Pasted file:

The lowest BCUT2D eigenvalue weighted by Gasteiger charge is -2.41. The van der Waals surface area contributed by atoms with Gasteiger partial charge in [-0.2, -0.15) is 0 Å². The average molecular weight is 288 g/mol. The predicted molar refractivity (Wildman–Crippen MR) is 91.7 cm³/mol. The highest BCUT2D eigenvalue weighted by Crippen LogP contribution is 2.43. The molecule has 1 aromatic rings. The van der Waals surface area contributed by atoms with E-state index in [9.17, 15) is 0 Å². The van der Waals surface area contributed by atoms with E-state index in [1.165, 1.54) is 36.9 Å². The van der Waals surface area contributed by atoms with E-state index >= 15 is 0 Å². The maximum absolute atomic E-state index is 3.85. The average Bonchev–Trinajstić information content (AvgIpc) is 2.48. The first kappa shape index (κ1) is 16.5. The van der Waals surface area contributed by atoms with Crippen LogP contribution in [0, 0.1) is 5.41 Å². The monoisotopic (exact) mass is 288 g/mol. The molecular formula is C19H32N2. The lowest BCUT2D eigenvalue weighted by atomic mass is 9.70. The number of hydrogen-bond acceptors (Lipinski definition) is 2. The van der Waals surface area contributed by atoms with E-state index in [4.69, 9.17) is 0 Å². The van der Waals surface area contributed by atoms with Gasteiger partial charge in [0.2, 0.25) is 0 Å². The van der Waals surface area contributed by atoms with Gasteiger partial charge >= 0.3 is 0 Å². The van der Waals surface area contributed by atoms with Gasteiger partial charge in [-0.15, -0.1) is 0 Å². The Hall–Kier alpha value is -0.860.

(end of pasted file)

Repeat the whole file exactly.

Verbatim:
The lowest BCUT2D eigenvalue weighted by Gasteiger charge is -2.41. The van der Waals surface area contributed by atoms with Gasteiger partial charge in [-0.2, -0.15) is 0 Å². The average molecular weight is 288 g/mol. The predicted molar refractivity (Wildman–Crippen MR) is 91.7 cm³/mol. The highest BCUT2D eigenvalue weighted by Crippen LogP contribution is 2.43. The molecule has 1 aromatic rings. The van der Waals surface area contributed by atoms with E-state index in [9.17, 15) is 0 Å². The van der Waals surface area contributed by atoms with E-state index in [1.165, 1.54) is 36.9 Å². The van der Waals surface area contributed by atoms with E-state index >= 15 is 0 Å². The maximum absolute atomic E-state index is 3.85. The average Bonchev–Trinajstić information content (AvgIpc) is 2.48. The first kappa shape index (κ1) is 16.5. The van der Waals surface area contributed by atoms with Crippen LogP contribution in [0, 0.1) is 5.41 Å². The monoisotopic (exact) mass is 288 g/mol. The molecular formula is C19H32N2. The lowest BCUT2D eigenvalue weighted by atomic mass is 9.70. The number of hydrogen-bond acceptors (Lipinski definition) is 2. The van der Waals surface area contributed by atoms with E-state index in [4.69, 9.17) is 0 Å². The van der Waals surface area contributed by atoms with Gasteiger partial charge in [0.2, 0.25) is 0 Å². The van der Waals surface area contributed by atoms with Gasteiger partial charge >= 0.3 is 0 Å². The van der Waals surface area contributed by atoms with Gasteiger partial charge in [-0.15, -0.1) is 0 Å². The Hall–Kier alpha value is -0.860.